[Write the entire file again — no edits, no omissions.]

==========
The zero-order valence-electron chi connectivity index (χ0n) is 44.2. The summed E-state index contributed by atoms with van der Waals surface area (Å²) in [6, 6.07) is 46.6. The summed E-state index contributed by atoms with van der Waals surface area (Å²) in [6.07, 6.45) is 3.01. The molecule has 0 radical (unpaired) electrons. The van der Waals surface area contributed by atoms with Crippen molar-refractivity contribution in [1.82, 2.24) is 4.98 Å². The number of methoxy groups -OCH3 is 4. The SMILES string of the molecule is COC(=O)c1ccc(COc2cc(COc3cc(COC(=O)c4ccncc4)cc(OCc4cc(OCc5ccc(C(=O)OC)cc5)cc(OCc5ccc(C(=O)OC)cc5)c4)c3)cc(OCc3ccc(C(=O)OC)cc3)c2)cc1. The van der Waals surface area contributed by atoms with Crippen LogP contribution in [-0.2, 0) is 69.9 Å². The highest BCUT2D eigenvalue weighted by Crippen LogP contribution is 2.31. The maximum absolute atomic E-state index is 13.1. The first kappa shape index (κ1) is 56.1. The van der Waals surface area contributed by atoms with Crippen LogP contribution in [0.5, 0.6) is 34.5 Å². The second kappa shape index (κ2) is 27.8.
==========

The zero-order valence-electron chi connectivity index (χ0n) is 44.2. The summed E-state index contributed by atoms with van der Waals surface area (Å²) in [6, 6.07) is 46.6. The summed E-state index contributed by atoms with van der Waals surface area (Å²) in [6.07, 6.45) is 3.01. The molecule has 0 radical (unpaired) electrons. The van der Waals surface area contributed by atoms with Crippen molar-refractivity contribution in [1.82, 2.24) is 4.98 Å². The number of methoxy groups -OCH3 is 4. The SMILES string of the molecule is COC(=O)c1ccc(COc2cc(COc3cc(COC(=O)c4ccncc4)cc(OCc4cc(OCc5ccc(C(=O)OC)cc5)cc(OCc5ccc(C(=O)OC)cc5)c4)c3)cc(OCc3ccc(C(=O)OC)cc3)c2)cc1. The van der Waals surface area contributed by atoms with Crippen LogP contribution in [-0.2, 0) is 69.9 Å². The highest BCUT2D eigenvalue weighted by Crippen LogP contribution is 2.31. The maximum absolute atomic E-state index is 13.1. The first kappa shape index (κ1) is 56.1. The van der Waals surface area contributed by atoms with Crippen LogP contribution in [0.5, 0.6) is 34.5 Å². The second kappa shape index (κ2) is 27.8.